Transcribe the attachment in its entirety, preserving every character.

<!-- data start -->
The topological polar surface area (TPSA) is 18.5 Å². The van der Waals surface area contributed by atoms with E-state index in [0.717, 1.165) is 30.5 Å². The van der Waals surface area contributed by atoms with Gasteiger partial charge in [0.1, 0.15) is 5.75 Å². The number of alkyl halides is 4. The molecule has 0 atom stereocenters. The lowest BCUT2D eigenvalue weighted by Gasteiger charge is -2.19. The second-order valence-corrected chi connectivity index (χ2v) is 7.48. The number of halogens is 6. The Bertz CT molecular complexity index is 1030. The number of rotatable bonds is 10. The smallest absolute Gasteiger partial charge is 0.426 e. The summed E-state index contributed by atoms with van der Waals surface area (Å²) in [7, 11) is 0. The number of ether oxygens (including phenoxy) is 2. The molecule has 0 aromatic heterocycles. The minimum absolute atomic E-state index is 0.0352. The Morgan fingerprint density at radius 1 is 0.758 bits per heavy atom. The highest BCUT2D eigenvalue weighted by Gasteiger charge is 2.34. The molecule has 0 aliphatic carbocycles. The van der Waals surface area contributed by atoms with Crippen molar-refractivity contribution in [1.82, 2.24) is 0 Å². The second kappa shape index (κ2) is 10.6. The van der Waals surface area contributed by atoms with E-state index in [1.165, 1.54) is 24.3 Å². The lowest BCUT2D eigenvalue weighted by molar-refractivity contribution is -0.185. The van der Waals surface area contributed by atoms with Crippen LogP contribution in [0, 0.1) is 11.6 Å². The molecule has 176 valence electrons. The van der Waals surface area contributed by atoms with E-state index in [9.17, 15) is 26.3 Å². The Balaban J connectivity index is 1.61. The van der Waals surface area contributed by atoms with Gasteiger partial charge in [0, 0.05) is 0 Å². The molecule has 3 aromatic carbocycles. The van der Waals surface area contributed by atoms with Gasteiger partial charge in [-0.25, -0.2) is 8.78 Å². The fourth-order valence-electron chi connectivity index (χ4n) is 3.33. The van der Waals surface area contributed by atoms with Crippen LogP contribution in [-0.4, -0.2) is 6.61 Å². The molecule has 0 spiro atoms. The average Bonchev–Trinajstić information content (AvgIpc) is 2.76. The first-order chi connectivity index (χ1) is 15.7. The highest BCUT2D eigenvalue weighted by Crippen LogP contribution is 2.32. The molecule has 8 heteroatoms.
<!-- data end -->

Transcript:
The topological polar surface area (TPSA) is 18.5 Å². The van der Waals surface area contributed by atoms with E-state index in [0.717, 1.165) is 30.5 Å². The van der Waals surface area contributed by atoms with Gasteiger partial charge in [0.1, 0.15) is 5.75 Å². The number of alkyl halides is 4. The molecule has 0 atom stereocenters. The lowest BCUT2D eigenvalue weighted by Gasteiger charge is -2.19. The second-order valence-corrected chi connectivity index (χ2v) is 7.48. The number of halogens is 6. The Bertz CT molecular complexity index is 1030. The number of rotatable bonds is 10. The smallest absolute Gasteiger partial charge is 0.426 e. The summed E-state index contributed by atoms with van der Waals surface area (Å²) in [7, 11) is 0. The number of ether oxygens (including phenoxy) is 2. The molecule has 0 aromatic heterocycles. The minimum absolute atomic E-state index is 0.0352. The Morgan fingerprint density at radius 1 is 0.758 bits per heavy atom. The highest BCUT2D eigenvalue weighted by Gasteiger charge is 2.34. The molecule has 0 aliphatic carbocycles. The van der Waals surface area contributed by atoms with Crippen molar-refractivity contribution in [1.82, 2.24) is 0 Å². The second kappa shape index (κ2) is 10.6. The van der Waals surface area contributed by atoms with E-state index in [1.165, 1.54) is 24.3 Å². The lowest BCUT2D eigenvalue weighted by molar-refractivity contribution is -0.185. The van der Waals surface area contributed by atoms with Crippen LogP contribution in [0, 0.1) is 11.6 Å². The molecule has 176 valence electrons. The van der Waals surface area contributed by atoms with E-state index in [9.17, 15) is 26.3 Å². The Balaban J connectivity index is 1.61. The van der Waals surface area contributed by atoms with Gasteiger partial charge in [0, 0.05) is 0 Å². The molecule has 3 aromatic carbocycles. The van der Waals surface area contributed by atoms with Gasteiger partial charge in [-0.25, -0.2) is 8.78 Å². The fourth-order valence-electron chi connectivity index (χ4n) is 3.33. The van der Waals surface area contributed by atoms with Crippen LogP contribution in [-0.4, -0.2) is 6.61 Å². The molecule has 0 spiro atoms. The average Bonchev–Trinajstić information content (AvgIpc) is 2.76. The first-order chi connectivity index (χ1) is 15.7. The highest BCUT2D eigenvalue weighted by Crippen LogP contribution is 2.32. The molecule has 8 heteroatoms.